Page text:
Warning: Last items in stock!
Classic black vinyl, 180g, limited to 500 copies.
Two of the Netherlands' most innovative black metal bands, Fluisteraars and Turia, have aligned to release a conceptual split album on Eisenwald.
Ever since releasing their debut “Dromers”, Fluisteraars have captured the attention of a wide audience of fans looking for depth and compositional grandeur in black metal. Newcomers Turia, who have quickly released two acclaimed albums and a split with fellow-traveller Vilkacis, make this a highly interesting pairing for those who have been following the burgeoning Dutch black metal movement.
Both hailing from Gelderland, a more densely forested area of the Netherlands, the bands take inspiration from the regions’ history and their natural surroundings. Conceptually, the album deals with the two primary rivers, the Waal and the Rhine, that mark the area around Arnhem and Nijmegen, their respective hometowns. Highlighting the bonds forged between both bands, the record is called De Oord, an old Dutch word designating the area where two rivers meet.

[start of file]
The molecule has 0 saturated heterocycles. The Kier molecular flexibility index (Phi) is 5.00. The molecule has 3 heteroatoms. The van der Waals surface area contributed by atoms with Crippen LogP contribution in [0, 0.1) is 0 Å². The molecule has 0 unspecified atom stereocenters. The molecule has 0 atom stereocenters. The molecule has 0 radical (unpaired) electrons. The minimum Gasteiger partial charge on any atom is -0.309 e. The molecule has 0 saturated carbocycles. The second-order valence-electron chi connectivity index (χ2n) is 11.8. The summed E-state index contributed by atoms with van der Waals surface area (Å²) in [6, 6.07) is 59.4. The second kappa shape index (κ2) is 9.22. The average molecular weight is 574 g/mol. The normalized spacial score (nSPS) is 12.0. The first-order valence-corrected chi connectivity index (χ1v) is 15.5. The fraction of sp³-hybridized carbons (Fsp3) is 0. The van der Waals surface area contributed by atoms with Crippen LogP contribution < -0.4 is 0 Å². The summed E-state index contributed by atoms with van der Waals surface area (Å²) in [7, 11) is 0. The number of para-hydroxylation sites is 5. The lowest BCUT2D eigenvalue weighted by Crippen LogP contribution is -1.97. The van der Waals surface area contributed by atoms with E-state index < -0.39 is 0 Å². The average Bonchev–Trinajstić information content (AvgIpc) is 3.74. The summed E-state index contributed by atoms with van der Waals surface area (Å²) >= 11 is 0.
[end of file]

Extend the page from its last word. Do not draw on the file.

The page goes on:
In keeping with the theme of the two rivers symbolically meeting, the bands recorded and produced their respective sides together simultaneously at Klaverland Studio: a recording studio in a nature reserve, where the Rhine enters the Netherlands, and splits into the Nederrijn and the Waal.
Both bands display a development of the experimental, psychedelic side of their music. This element has always been present; however, this release provided the opportunity to let it shine brighter than ever. Where Fluisteraars' side, entitled “Oeverloos”, offers a majestic dirgelike epos ending in a monumental crescendo, Turia's track “Aan den Golven der Aarde Geofferd” takes the listener on a harrowing voyage into the depths beneath.
Lyrically, the thematic unity of the project is clearly articulated. Writing in Dutch, both bands develop a narrative that metaphorically traces the rivers and waterways from wellspring to the depths of the sea; from the tranquillity and natural order of the landscape to the turmoil below the surface. The everlasting flow washes away all traces of what once stood tall and proud. [quote Label]